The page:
Suppose that $a_n = a_0r^n$. This is a geometric sequence, since $a_{n+1}/a_n = r$ is independent of n.

Suppose that $a_n = a_0r^n$. This is a geometric sequence, since $a_{n+1}/a_n = r$ is independent of n.

a) Give the generating function $A(X) = \sum_{n}a_nX^n$
b) Give the generating function $B(X) = \sum_{n}b_nX^n$ with $b_n = \sum_{k=0}^n a_k$
c) Calculate $[X^n]B(X)$, and thus give a formula for the sum of a finite geometric sequence.

For Part a) what I thought to do from my notes was
$A(X) + A(−X) = (a_0 + a_1X + a_2X^2 + a_3X^3 +...) +(a_0 + a_1(−X) + a_2(−X)^2 + a_3(−X)^3 +...)$ $= (a_0 + a_1X + a_2X^2 + a_3X^3 +...) + (a_0 − a_1X + a_2X^2 − a_3X^3 +...)$
$= (2a_0 + a_2X^2 + a_4X^4 +...)$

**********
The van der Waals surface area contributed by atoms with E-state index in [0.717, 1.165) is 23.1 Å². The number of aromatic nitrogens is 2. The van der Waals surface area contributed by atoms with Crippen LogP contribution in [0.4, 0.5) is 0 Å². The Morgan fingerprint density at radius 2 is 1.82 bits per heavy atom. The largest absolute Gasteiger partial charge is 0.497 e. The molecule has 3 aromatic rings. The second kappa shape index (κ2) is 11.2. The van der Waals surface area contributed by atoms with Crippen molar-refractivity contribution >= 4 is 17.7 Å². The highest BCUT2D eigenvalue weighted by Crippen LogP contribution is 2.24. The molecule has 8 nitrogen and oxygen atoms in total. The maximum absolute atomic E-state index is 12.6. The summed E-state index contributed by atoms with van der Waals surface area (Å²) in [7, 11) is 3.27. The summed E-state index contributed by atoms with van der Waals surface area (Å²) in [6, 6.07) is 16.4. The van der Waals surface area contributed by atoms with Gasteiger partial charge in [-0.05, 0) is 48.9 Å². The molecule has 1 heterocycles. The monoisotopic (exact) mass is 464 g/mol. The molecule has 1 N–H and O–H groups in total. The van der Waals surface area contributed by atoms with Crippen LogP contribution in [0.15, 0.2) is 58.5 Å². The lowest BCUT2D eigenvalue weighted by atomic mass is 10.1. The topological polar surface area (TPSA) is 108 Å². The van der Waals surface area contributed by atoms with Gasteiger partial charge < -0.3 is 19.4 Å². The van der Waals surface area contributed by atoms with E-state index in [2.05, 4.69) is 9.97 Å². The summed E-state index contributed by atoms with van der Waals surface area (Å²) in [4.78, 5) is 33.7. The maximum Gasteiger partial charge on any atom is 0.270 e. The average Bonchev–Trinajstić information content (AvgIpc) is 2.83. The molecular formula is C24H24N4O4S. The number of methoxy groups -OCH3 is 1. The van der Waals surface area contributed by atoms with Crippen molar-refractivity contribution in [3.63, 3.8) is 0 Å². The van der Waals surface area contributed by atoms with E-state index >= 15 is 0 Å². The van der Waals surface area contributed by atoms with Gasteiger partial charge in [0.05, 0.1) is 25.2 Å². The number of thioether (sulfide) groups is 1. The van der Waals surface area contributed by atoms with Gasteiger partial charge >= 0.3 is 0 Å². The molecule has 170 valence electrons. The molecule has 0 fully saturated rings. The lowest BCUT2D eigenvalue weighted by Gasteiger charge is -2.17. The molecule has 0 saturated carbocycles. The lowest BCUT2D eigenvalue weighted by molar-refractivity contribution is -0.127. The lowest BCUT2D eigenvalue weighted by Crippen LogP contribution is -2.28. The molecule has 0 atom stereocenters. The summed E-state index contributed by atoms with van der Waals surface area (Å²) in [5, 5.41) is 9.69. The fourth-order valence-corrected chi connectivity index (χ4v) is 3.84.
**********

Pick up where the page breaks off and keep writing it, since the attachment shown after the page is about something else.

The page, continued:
Which gives the generating function for the even terms and you can use it to get the odd terms with a small change. Im not sure if this is right however.

• Is $a_n$ defined for $n = 0,1,2,3,\ldots$, or for $n = \ldots, -3, -2, -1, 0, 1, 2, 3, \ldots$, or something else? – Bungo Nov 30 '16 at 1:12
• Im not sure but from what i've seen in class it has always been n>= 0 – KGT Nov 30 '16 at 1:28
• I'm not sure what you are doing for part (a). Isn't the generating function associated with a sequence $(a_n)_{n=0}^{\infty}$ simply the series $\sum_{n=0}^{\infty}a_n X^n$? In your case this will be $\displaystyle a_0 \sum_{n=0}^{\infty}r^n X^n = a_0\sum_{n=0}^{\infty}(rX)^n = \frac{a_0}{1-rX}$, where the last equality holds provided that $|rX| < 1$, or equivalently, $|X| < 1/|r|$ (assuming $r$ is nonzero). – Bungo Nov 30 '16 at 1:31